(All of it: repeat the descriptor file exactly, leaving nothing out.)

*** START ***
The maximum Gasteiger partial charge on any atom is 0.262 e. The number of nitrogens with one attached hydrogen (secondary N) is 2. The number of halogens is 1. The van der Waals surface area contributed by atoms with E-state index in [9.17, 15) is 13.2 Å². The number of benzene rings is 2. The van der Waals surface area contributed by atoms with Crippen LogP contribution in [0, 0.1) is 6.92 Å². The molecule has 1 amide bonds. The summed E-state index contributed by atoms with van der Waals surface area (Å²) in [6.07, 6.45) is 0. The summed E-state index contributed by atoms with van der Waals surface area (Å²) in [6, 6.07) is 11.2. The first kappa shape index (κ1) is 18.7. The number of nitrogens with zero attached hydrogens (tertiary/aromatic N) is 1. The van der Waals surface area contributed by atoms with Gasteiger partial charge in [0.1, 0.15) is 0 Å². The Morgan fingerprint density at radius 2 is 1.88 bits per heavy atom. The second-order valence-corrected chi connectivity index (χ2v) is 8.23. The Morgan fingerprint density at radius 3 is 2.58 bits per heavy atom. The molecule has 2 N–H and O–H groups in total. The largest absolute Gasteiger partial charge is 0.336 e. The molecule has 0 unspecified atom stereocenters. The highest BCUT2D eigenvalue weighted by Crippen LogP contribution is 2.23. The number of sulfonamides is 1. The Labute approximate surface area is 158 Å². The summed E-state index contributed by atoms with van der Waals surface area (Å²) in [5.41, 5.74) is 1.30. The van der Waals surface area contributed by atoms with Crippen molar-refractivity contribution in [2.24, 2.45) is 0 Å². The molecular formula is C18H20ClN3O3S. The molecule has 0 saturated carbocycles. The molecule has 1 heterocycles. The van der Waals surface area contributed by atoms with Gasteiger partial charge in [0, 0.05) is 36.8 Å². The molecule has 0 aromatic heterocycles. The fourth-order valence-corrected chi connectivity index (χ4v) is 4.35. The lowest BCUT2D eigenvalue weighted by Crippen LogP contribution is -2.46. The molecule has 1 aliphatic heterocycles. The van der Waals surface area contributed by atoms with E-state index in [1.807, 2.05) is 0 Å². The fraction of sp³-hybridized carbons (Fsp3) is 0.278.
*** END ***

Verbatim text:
The maximum Gasteiger partial charge on any atom is 0.262 e. The number of nitrogens with one attached hydrogen (secondary N) is 2. The number of halogens is 1. The van der Waals surface area contributed by atoms with E-state index in [9.17, 15) is 13.2 Å². The number of benzene rings is 2. The van der Waals surface area contributed by atoms with Crippen LogP contribution in [0, 0.1) is 6.92 Å². The molecule has 1 amide bonds. The summed E-state index contributed by atoms with van der Waals surface area (Å²) in [6.07, 6.45) is 0. The summed E-state index contributed by atoms with van der Waals surface area (Å²) in [6, 6.07) is 11.2. The first kappa shape index (κ1) is 18.7. The number of nitrogens with zero attached hydrogens (tertiary/aromatic N) is 1. The van der Waals surface area contributed by atoms with Gasteiger partial charge in [0.1, 0.15) is 0 Å². The Morgan fingerprint density at radius 2 is 1.88 bits per heavy atom. The second-order valence-corrected chi connectivity index (χ2v) is 8.23. The Morgan fingerprint density at radius 3 is 2.58 bits per heavy atom. The molecule has 2 N–H and O–H groups in total. The largest absolute Gasteiger partial charge is 0.336 e. The molecule has 0 unspecified atom stereocenters. The highest BCUT2D eigenvalue weighted by Crippen LogP contribution is 2.23. The number of sulfonamides is 1. The Labute approximate surface area is 158 Å². The summed E-state index contributed by atoms with van der Waals surface area (Å²) in [5.41, 5.74) is 1.30. The van der Waals surface area contributed by atoms with Crippen molar-refractivity contribution in [2.24, 2.45) is 0 Å². The molecular formula is C18H20ClN3O3S. The molecule has 0 saturated carbocycles. The molecule has 1 heterocycles. The van der Waals surface area contributed by atoms with Gasteiger partial charge in [0, 0.05) is 36.8 Å². The molecule has 0 aromatic heterocycles. The fourth-order valence-corrected chi connectivity index (χ4v) is 4.35. The lowest BCUT2D eigenvalue weighted by Crippen LogP contribution is -2.46. The molecule has 1 aliphatic heterocycles. The van der Waals surface area contributed by atoms with E-state index in [1.807, 2.05) is 0 Å². The fraction of sp³-hybridized carbons (Fsp3) is 0.278.